Finally, the effect requires a high-speed (120-Hz) LCD panel to deliver those sequential frames without jerkiness. These are more expensive than standard 60-Hz LCD panels. “The panels have to catch up. The graphics chips have to catch up. And because you’re driving the LCDs harder, the power consumption will be higher in 3-D mode, too,” admits 3M’s Jostes. “If you want 3-D, you essentially have to double the processing speed.” In short, it needs the kind of high-powered smartphones and tablets that are only just starting to arrive in the marketplace. These are unlikely to add pricey 3-D features until manufacturers perceive a real consumer demand, although Chinese company Rockchip has demonstrated a prototype autostereo Android tablet.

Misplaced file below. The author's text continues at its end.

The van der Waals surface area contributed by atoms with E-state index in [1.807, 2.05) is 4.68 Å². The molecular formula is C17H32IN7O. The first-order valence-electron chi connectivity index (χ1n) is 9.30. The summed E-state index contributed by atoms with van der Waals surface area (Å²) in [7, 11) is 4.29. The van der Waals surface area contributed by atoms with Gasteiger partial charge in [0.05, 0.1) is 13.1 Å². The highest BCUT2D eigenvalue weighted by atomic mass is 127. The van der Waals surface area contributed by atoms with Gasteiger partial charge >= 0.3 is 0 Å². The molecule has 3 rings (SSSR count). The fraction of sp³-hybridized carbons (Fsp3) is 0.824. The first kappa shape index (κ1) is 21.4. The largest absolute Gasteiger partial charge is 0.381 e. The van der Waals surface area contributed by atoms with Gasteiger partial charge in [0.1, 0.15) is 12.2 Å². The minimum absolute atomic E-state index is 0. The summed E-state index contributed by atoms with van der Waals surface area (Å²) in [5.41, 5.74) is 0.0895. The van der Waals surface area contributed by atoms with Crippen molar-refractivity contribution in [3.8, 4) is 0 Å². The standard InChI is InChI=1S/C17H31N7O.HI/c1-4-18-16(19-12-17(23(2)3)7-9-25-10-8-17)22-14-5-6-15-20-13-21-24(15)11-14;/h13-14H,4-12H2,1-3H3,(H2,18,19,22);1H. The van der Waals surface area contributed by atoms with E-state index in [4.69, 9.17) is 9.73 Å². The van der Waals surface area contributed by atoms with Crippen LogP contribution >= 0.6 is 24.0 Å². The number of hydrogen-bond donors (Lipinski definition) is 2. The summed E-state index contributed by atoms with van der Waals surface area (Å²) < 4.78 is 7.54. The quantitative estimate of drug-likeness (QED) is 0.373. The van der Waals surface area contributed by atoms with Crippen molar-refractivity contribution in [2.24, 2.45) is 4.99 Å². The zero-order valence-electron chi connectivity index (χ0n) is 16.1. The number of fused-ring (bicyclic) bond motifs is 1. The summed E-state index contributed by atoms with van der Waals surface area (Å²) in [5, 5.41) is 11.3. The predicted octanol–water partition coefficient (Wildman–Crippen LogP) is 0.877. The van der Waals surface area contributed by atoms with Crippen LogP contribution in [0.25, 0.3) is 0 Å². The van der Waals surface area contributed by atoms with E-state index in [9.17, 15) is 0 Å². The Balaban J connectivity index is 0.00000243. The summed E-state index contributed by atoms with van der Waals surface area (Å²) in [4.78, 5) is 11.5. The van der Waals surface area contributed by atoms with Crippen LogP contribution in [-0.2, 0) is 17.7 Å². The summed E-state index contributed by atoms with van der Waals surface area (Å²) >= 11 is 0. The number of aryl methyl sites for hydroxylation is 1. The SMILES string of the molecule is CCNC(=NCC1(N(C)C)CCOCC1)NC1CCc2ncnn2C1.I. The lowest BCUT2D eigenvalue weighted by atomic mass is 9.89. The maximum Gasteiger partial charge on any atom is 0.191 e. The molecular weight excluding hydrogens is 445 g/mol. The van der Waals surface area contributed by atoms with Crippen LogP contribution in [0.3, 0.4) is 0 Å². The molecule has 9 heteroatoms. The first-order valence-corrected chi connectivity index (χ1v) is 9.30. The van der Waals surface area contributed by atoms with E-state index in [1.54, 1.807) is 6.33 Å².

“With the first panels, there will be a slight cost premium,” says Bryan. “There has been a chicken-and-egg situation around 3-D—how can you make a device when there’s no content? And why make content if there’s no device to view it on?”
Today, however, the Nintendo 3DS and its high-profile games are hatching chickens and laying eggs simultaneously; the industry could finally be gearing up for a handheld 3-D revolution. Unlike 3-D movies that require expensive multicamera setups, 3-D games can be developed at a premium of just 10 to 15 percent over their 2-D equivalents, according to game analysts at Futuresource Consulting. “Now that Nintendo has come out and said we’re going to do 3-D, other companies will think about moving towards it as well,” says Jostes. “Our expectation is that demand for 3-D is going to be driven by gaming.”
Steve Vrablik, a director of business development at Toshiba America Electronic Components, is thinking even bigger. His company supplies LCDs to smartphone manufacturers and showed the 3M Vikuiti film in several devices at a recent trade show. “Last year, people looked at the prototypes and walked away,” he says. “This year, they’re saying, let’s talk.”